Oregon to Join $26B Opioid Settlement After Arguments Over Disbursement

Oregon is set to join the $26 billion settlement with the three largest opioid distributors and drugmaker Johnson & Johnson after arguments over disbursement, the state's attorney general said Monday.

The state had argued with cities and counties over Oregon's share of the expected $329 million and how much should go toward attorney fees. However, now an agreement is "imminent," Attorney General Ellen Rosenblum said.

The three drug distributors, AmerisourceBergen, Cardinal Health, and McKesson, and Johnson & Johnson agreed to pay the combined $26 billion settlement to resolve a plethora of state and local government lawsuits in July. However, if the defendants feel there's little participation from states and local jurisdictions, it could result in them backing away from the agreement or decreasing the settlement amount.

Plaintiffs' attorneys said that as of a week ago, a minimum of 45 states had signed onto the settlement or showed their intent to and at least 4,012 cities and counties affirmed their participation.

The settlement would be the second-biggest in U.S. history and tackle damage inflicted by opioids.

The Oregon decision was applauded by plaintiffs' attorneys, who have worked the settlement on the national level and advised cities, counties, and states to sign it.

Rosenblum said the agreement still needs to be formally approved by city councils and county commissions in Oregon to be final.

Last week, the Yamhill County Board of Commissioners unanimously permitted the county council to approve the settlement, Commissioner Casey Kulla said. Yamhill County, located southwest of Portland, dealt with overdoses, addiction, and homelessness as a result of the opioid epidemic, like many others in the state.

Oregon, Opioid Settlement, J&J, Opioid Distributors
Plaintiffs’ attorneys said that as of one week ago, a minimum of 45 states had signed onto the settlement with AmerisourceBergen, Cardinal Health, McKesson, and Johnson & Johnson, or showed their intent to, and at least 4,012 cities and counties affirmed their participation. In this photo is a close-up of a white Oxycodone Hydrochloride 5 mg pill, marked 05 52, resting on its edge on a white surface, photographed in Lafayette, California, May, 2021. Smith Collection/Gado/Getty Images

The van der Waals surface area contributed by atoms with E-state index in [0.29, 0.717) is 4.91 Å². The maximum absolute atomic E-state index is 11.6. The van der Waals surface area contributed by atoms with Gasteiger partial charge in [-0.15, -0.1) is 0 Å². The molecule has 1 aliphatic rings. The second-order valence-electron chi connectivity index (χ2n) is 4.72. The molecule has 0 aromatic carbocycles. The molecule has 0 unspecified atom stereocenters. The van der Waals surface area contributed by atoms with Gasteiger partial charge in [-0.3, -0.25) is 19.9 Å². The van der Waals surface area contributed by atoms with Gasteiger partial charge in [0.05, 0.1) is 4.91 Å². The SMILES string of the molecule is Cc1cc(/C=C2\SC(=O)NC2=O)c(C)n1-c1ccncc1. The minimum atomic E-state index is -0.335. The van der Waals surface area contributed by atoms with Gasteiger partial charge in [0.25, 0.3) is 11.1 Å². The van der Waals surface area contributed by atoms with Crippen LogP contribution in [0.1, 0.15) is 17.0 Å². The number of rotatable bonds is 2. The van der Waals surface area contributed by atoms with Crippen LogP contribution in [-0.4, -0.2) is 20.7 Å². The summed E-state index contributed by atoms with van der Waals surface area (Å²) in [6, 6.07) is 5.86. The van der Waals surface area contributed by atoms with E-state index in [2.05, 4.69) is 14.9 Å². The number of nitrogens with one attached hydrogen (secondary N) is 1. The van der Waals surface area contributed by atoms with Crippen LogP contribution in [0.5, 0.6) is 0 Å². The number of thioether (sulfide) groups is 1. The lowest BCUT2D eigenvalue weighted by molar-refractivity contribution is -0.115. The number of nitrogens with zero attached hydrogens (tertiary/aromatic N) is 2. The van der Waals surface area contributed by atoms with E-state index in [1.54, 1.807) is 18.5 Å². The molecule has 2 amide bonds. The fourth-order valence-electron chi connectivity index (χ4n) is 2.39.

"As more communities join in from each state, the greater the funds these communities will receive," lawyer Joe Rice said Monday. "This national settlement is the most efficient way to bring urgently needed resources into communities, with funds being delivered as early as April 2022."

In exchange for the payout, participating states, counties, and cities would have to drop any lawsuits against the defendants and agree not to sue them in the future for the opioid epidemic.

But some feel the settlement isn't enough and doesn't cover the damage caused by opioids, which were overprescribed in massive numbers. In the U.S., more than 500,000 deaths over the last two decades have been linked to opioids, both prescription drugs and illegal ones.

Washington state Attorney General Bob Ferguson has called the settlement "woefully insufficient." Instead of joining, he sued AmerisourceBergen, Cardinal Health, and McKesson for $38 billion.

According to Rosenblum's office, the agreement between the state and local governments says:

— Almost half of Oregon's share would go into a fund that would be used to study the availability and efficacy of substance use prevention, treatment, and recovery services across the state. The funds would also be used to address treatment and prevention of substance use disorder, focused on statewide and regional programs and services.

— The remaining 55 percent of Oregon's share would go directly to cities and counties to pay for prevention, treatment, and recovery services at the local level.

"Every dollar we receive must be used judiciously and wisely," Rosenblum said. "For starters, it will provide us with the ability to increase access to lifesaving treatment and recovery services and will support individuals and families who continue to suffer from substance use disorder."

The settlement is second only to the $200 billion-plus tobacco settlement, in 1998, with the nation's four largest tobacco companies.

The Associated Press contributed to this report.

Oregon, Opioid Settlement, J&J, Opioid Distributors
Debra Cross, director of operations for Provoking Hope, an addiction recovery center in McMinnville, Ore., displays an emergency kit used to treat opioid overdose as she stands inside an ambulance converted into a mobile needle-exchange unit on Dec. 9, 2021. Oregon Attorney General Ellen Rosenblum has announced an agreement with Oregon's cities and counties for the allocation of Oregon's approximately $329 million share of an historic $26 billion national settlement with the three largest distributors of opioids and the drug manufacturer. Andrew Selsky/AP Photo, File